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Moment Inertia of a cube

  1. Jan 12, 2010 #1
    To which of the two cubes has a larger moment of inertia?
    I think it's the right one, is it correct?
    How can I explain that without using the parallel axis theorem?
  2. jcsd
  3. Jan 12, 2010 #2


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    Staff: Mentor

    Why do you say the right one? Are you familiar with the relevant equation for calculating the moment of inertia?
  4. Jan 12, 2010 #3
    what relevant equation?

    I think it's the right one because We know that the minimal moment of inertia is throw the principal axes that goes throw the center of mass. in the right one , the rotation isn't throw the principal axes . there is also the following theorem :

    The moment of inertia about an arbitrary axis is equal to the
    moment of inertia about a parallel axis passing through the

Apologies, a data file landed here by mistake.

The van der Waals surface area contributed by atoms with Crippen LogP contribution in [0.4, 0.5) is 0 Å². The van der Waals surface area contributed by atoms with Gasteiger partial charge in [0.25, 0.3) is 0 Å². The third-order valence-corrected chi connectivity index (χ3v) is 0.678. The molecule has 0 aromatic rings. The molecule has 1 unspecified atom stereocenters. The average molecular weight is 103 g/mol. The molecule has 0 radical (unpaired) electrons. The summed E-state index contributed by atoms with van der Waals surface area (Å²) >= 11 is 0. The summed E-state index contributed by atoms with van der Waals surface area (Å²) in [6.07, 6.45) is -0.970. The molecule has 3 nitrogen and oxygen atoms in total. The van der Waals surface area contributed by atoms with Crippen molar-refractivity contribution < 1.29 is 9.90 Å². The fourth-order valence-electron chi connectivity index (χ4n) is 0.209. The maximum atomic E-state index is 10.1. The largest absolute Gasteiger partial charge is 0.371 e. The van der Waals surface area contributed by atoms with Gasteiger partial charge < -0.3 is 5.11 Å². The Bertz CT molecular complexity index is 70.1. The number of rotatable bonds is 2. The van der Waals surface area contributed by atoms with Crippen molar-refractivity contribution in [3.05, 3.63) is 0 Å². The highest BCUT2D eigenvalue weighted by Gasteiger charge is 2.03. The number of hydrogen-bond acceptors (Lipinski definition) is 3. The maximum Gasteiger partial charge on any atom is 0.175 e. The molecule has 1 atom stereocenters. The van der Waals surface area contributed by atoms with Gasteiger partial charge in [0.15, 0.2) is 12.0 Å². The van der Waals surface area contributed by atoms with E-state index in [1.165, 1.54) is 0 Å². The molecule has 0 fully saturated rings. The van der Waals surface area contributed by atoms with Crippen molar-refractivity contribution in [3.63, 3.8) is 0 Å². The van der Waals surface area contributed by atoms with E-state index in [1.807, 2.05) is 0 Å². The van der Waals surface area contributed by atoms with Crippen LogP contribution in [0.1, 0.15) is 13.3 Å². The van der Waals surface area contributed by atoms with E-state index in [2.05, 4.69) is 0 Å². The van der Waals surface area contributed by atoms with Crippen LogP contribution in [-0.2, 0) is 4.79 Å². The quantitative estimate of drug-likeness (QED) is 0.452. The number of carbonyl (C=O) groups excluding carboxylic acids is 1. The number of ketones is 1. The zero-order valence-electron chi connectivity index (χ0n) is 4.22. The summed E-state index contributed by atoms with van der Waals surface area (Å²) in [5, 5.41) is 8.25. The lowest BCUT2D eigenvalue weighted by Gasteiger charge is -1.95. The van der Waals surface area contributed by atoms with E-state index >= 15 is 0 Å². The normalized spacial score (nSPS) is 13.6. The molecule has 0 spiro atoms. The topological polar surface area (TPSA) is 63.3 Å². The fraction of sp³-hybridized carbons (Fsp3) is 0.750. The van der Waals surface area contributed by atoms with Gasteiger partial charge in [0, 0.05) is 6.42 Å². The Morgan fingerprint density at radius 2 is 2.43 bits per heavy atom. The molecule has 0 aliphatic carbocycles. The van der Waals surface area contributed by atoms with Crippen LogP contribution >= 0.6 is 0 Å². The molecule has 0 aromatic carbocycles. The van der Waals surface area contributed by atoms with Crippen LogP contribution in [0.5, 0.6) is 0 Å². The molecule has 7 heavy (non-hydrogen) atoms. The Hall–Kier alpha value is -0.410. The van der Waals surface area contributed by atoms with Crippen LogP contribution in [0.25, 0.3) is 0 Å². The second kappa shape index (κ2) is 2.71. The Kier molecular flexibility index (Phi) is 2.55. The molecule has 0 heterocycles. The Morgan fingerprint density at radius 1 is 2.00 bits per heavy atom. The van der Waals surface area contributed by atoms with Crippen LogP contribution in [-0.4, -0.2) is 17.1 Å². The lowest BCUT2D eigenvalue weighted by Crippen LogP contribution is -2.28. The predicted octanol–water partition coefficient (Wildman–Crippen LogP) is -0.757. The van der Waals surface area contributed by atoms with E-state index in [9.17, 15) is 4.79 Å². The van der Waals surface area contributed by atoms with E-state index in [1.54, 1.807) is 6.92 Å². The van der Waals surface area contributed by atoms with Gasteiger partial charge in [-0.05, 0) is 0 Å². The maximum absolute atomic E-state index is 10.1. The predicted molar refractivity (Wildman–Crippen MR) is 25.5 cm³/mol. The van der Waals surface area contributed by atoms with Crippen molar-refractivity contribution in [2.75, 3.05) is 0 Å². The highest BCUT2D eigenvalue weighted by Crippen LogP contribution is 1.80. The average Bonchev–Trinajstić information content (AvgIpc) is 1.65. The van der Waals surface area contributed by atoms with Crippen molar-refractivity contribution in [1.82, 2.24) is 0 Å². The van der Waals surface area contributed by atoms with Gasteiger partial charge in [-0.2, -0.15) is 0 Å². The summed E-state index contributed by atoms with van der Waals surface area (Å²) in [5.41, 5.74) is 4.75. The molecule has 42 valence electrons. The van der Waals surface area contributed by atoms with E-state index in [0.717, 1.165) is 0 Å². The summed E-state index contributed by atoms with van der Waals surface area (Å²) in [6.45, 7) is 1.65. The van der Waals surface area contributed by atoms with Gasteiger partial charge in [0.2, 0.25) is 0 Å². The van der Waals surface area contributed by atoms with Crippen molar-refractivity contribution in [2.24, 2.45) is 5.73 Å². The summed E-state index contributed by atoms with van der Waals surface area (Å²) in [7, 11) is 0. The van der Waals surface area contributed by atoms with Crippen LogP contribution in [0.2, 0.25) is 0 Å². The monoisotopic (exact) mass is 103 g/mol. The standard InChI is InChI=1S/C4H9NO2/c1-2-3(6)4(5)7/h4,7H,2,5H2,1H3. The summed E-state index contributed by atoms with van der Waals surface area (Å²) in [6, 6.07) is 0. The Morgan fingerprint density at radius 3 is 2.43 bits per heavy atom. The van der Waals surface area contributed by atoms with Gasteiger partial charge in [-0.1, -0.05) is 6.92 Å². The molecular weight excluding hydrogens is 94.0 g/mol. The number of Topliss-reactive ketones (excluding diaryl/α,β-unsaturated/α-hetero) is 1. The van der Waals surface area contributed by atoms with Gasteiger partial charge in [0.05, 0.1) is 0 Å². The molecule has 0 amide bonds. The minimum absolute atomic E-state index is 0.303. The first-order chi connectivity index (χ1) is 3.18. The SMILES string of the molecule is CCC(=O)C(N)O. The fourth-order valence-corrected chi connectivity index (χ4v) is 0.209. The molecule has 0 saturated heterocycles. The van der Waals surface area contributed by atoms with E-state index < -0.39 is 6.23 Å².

center of mass plus the moment of inertia of the body about
    the arbitrary axis, taken as if all of the mass M of the body
    were at the center of mass.

    Am I wrong?
    Last edited: Jan 12, 2010
  5. Jan 12, 2010 #4


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    Staff: Mentor

    There may be a shortcut way to tell which has a higher moment of inertia, but for me, I'd need to calculate it. I'd use the standard definition of the Mmoment of inertia, and evaluate thge integral for the diagonal case. I don't think you can use the parallel axis theorm, since the two axes are not parallel.

    I'd do the 2-D case first, to see if it offered some intuition. That is, the moment of inertia for a flat rectangular sheet, with the axes going straight versus diagonal.
  6. Jan 12, 2010 #5


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    Staff Emeritus
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    I think they'll turn out to be equal. Try computing the moment of inertia tensor.
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